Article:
Jim Baumbach Newsday columnist Jim Baumbach

Jim Baumbach is an investigative / enterprise sports reporter for Newsday. A Long Island native, he started working for Newsday in 1998. Show More

Not too many injuries strike as much unease in baseball clubhouses as when a pitcher feels something around his elbow. Case in point: In discussing the stiffness that sent Andy Pettitte into an MRI tube Wednesday, Joe Girardi went to great lengths to avoid even saying the name of that body part.

The Yankees manager first pointed to the inside of Pettitte's forearm, saying that's where his stiffness initially occurred last Friday. And then he pointed at the outside of his triceps muscle, saying that's where the stiffness reared itself Wednesday.

Let the record show Girardi never pointed at his elbow. But leave it to Pettitte to acknowledge the elephant in the Yankees' clubhouse. "Anytime you're talking about the area around your elbow," the veteran lefthander said, "you start to worry a little bit."

That was a quote Pettitte gave Yankees media relations director Jason Zillo after their 7-5 win over the Orioles, spoken at a time when his immediate status was uncertain. Pettitte also said he thinks he's going to be OK, and those words certainly carry weight, too.

Pettitte's MRI, according to the Yankees, "revealed mild inflammation of his left elbow. It will be treated conservatively and will be evaluated on a daily basis at this point."

But while that means the Yankees have avoided an immediate crisis, don't think they are in the clear just yet. Elbow injuries are among the trickiest to predict. Maybe it goes away in a week and is quickly forgotten. Or maybe this thing nags Pettitte all season.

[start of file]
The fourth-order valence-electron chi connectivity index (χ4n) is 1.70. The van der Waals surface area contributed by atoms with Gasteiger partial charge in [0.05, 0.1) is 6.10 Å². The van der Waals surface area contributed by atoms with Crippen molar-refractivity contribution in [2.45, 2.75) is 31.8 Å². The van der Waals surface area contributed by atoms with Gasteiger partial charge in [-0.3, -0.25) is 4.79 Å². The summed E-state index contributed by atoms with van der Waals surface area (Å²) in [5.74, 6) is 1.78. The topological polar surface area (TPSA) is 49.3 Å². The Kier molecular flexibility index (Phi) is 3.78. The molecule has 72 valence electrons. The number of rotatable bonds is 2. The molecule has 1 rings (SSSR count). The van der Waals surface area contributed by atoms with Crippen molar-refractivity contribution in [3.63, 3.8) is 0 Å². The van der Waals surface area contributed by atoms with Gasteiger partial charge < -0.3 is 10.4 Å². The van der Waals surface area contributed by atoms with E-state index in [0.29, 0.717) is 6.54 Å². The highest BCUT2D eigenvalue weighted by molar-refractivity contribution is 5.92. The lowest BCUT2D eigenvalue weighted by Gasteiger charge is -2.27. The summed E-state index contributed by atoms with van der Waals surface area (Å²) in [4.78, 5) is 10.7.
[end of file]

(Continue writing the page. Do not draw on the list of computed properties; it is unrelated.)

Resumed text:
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In an awkward sort of way, Pettitte's injury scare was a fitting end to a homestand that has been successful in the standings but troublesome in the trainer's room. The Yankees were painfully reminded Mariano Rivera, Jorge Posada and Pettitte are not in their 20s anymore.

As the Yankees head to Boston, those three pivotal players are not only battling injuries but also their age and mileage on their bodies, something Girardi knows he has to keep in mind as he manages the rest of the year.

"Part of what you have to manage is the competitive spirit," Girardi said. "You have to determine whether it's just soreness or an injury. And does soreness turn into an injury? Those are the things you have to determine as the manager. And it's usually harder when a guy has mileage."

Girardi has faith the 40-year-old Rivera will be able to pitch beginning Friday night, saying the stiffness in his side that has sidelined him since last Friday should no longer be an issue. But the manager called Posada "much more of a question mark to me than Mo."

Posada yesterday missed his second straight game because of a strained right calf. The Yankees believe he won't need to go on the disabled list, but Girardi admits he doesn't know what kind of timeline he's going to be on until he does some baseball activities Friday afternoon in Boston.

Then there's Pettitte and his inflamed elbow, which represents the wild card in this pinstriped world. "We're going to air him out with text messages, give him our best and wish him well," said A.J. Burnett, who knows a thing or two about injuries.

Not only does Pettitte turn 38 in June, he also has logged more innings (2,965 1/3) than all active pitchers except Philadelphia's Jamie Moyer. And Pettitte's total doesn't even count the 249 innings he has pitched in the postseason. "We've seen Andy pitch through a lot of aches and pains during the course of his long career," Girardi said, and now Pettitte is going to have to do it again.